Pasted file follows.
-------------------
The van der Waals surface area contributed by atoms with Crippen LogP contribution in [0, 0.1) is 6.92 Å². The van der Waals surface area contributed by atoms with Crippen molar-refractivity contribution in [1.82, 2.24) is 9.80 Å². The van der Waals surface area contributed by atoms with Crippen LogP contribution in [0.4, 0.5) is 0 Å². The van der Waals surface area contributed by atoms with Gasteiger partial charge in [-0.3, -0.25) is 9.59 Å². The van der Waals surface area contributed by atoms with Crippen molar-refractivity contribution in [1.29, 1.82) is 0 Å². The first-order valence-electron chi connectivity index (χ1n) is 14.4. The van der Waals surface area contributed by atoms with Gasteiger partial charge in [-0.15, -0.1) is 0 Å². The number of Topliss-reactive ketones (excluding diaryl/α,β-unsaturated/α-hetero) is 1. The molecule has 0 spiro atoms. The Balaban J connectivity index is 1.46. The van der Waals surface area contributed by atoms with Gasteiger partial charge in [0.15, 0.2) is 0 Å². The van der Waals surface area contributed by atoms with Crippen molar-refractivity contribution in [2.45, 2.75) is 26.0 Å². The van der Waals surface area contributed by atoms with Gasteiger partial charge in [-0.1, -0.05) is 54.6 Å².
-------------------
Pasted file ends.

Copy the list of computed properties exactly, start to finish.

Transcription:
The van der Waals surface area contributed by atoms with Crippen LogP contribution in [0, 0.1) is 6.92 Å². The van der Waals surface area contributed by atoms with Crippen molar-refractivity contribution in [1.82, 2.24) is 9.80 Å². The van der Waals surface area contributed by atoms with Crippen LogP contribution in [0.4, 0.5) is 0 Å². The van der Waals surface area contributed by atoms with Gasteiger partial charge in [-0.3, -0.25) is 9.59 Å². The van der Waals surface area contributed by atoms with Crippen molar-refractivity contribution in [1.29, 1.82) is 0 Å². The first-order valence-electron chi connectivity index (χ1n) is 14.4. The van der Waals surface area contributed by atoms with Gasteiger partial charge in [-0.15, -0.1) is 0 Å². The number of Topliss-reactive ketones (excluding diaryl/α,β-unsaturated/α-hetero) is 1. The molecule has 0 spiro atoms. The Balaban J connectivity index is 1.46. The van der Waals surface area contributed by atoms with Gasteiger partial charge in [0.15, 0.2) is 0 Å². The van der Waals surface area contributed by atoms with Crippen molar-refractivity contribution in [2.45, 2.75) is 26.0 Å². The van der Waals surface area contributed by atoms with Gasteiger partial charge in [-0.1, -0.05) is 54.6 Å².